In Pursuit of Profit
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How do you know if you need to hire a financial controller? A controller is essential when:
A controller can implement internal controls to mitigate financial risk, improve cash flow, and facilitate profitable growth. As a result, hiring a financial controller is a key strategic move, but it hinges on correctly defining the role and seeking out the best candidate.
Recruiters play a unique role in the hiring process for accountants and other financial personnel. We are tasked with fulfilling a hiring manager's requirements and are also deeply in touch with the reality of the candidate market. Often there is a gap between the two that we must navigate.
In finance and accounting recruiting, one request we frequently receive is that candidates hold active CPA licenses. This requirement has come from all industries, all size companies, and all positions from staff accountants to CFOs.
Understandably, most companies desire the best person for their position for various reasons – from wanting the most intelligent person to wanting someone to do their taxes to just wanting someone more trustworthy. But do you need a CPA on your accounting team?
Nothing sends chills down a business owner's spine, quite like being notified that you are being audited. The worry that you have accidentally overlooked something critical or done something incorrectly can be extremely nerve-wracking. Furthermore, trying to understand why you are being audited can cause business leadership to fret from the very beginning. Even before the audit has begun, the entire process can be confusing and stressful.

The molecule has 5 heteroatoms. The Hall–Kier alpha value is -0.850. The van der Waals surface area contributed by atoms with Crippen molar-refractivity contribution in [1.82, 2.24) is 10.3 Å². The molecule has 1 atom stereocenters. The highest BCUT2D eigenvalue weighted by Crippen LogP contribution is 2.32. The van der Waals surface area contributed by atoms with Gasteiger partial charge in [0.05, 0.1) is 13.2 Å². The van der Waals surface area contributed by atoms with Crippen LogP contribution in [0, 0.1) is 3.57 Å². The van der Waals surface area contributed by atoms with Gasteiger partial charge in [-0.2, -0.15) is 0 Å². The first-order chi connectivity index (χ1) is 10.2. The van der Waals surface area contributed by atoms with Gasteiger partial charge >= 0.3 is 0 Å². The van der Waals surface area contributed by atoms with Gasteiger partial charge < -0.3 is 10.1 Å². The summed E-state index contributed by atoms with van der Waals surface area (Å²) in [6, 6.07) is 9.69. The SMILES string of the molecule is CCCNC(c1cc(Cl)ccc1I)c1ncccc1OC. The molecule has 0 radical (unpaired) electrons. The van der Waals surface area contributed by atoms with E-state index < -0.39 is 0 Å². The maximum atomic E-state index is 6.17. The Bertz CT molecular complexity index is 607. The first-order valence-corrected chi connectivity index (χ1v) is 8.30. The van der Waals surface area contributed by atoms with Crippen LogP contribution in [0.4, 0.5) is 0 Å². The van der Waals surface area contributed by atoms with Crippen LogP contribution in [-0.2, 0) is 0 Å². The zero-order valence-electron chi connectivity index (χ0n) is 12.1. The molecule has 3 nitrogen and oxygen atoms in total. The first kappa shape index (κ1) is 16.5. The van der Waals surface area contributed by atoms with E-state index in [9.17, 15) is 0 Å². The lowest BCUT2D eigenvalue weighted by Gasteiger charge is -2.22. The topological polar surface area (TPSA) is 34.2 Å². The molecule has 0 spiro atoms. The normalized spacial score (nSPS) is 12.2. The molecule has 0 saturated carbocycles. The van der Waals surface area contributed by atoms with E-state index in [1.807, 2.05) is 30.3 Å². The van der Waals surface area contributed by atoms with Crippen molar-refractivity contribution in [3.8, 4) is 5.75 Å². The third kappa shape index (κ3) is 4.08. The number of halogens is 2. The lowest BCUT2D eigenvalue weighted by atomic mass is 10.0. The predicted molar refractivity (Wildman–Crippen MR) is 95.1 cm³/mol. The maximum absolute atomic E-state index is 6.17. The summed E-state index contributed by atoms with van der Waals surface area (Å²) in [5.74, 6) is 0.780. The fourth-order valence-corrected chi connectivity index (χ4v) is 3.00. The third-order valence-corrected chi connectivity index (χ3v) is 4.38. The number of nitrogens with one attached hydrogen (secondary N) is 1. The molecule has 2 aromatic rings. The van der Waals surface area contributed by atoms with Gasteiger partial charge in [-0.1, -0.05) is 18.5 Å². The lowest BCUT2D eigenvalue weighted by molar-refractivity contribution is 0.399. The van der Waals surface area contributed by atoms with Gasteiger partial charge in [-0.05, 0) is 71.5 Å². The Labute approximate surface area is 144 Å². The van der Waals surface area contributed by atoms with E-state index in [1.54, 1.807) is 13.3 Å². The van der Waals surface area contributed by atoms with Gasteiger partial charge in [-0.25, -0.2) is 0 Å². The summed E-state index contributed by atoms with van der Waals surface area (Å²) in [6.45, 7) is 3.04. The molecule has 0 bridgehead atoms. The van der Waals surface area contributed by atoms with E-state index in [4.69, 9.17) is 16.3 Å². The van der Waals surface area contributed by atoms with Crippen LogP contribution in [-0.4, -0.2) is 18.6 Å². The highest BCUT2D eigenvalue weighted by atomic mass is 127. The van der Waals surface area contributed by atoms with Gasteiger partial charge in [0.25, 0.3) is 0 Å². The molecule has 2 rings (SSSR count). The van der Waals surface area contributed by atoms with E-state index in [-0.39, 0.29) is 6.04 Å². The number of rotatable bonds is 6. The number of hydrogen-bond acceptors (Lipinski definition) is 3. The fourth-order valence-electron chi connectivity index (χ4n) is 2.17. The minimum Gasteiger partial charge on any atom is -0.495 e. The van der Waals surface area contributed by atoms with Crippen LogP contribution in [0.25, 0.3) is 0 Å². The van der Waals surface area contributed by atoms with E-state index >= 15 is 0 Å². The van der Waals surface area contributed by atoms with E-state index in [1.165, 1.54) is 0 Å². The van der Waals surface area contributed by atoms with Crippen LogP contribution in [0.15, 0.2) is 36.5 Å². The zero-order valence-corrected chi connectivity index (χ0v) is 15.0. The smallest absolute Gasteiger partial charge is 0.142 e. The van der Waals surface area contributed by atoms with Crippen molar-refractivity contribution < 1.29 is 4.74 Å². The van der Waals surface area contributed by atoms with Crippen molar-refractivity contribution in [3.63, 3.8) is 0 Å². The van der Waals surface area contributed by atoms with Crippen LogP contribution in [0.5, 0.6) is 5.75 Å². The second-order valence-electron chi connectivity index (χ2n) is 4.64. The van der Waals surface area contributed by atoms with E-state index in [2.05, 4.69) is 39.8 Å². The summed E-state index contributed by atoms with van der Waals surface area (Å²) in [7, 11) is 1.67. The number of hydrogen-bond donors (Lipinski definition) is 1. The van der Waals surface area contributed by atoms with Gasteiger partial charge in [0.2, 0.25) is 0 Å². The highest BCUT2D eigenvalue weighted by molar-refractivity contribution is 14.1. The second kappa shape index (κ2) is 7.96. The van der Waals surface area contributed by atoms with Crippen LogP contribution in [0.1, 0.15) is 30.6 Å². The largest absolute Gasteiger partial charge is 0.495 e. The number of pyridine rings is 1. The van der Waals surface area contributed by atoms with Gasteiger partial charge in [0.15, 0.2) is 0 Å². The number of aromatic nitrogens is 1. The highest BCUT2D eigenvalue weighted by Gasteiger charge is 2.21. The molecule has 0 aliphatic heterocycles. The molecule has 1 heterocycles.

Preparing for and weathering an audit is a lot of work for business owners that likely have too much on their plates already, especially when the audit is dragging on. Therefore, it is crucial to have an accountant (especially a CPA) or consulting CFO to lean on throughout the audit process, no matter how long it takes. But if your audit seems to be taking longer than it should, it is essential to understand what the hold up is to mitigate your future audit risk.
According to recent data, 76% of companies report that attracting well-qualified candidates is their biggest hiring challenge, making recruitment a serious concern for most businesses.
Hiring a recruiting firm is the best way to find top-notch candidates for your open positions. While some recruiting agencies use a retainer model, others use a contingency agreement. How do you decide which approach is best for your needs?
With contingent recruitment, the recruiting agency only gets paid when they find and place a qualified candidate into the role they are hiring for on behalf of their client. Contingency recruiting fees are typically structured as a percentage of the candidate’s first-year base salary and can vary widely from one recruiting company to another based on geography, industry, and position level.
Why Use Contingency Recruiting?
Unlike retained search, where recruiting fees are typically paid in installments at the beginning and throughout the process, contingent recruiting is based on the idea of only paying once results have been achieved. Many companies prefer to work with a recruiting agency that uses a contingency model because it is often much less expensive, and the fees are easier to understand. It is reassuring to hiring companies, especially smaller businesses, to know that they will not be paying a recruiting fee until after a qualified candidate has been hired.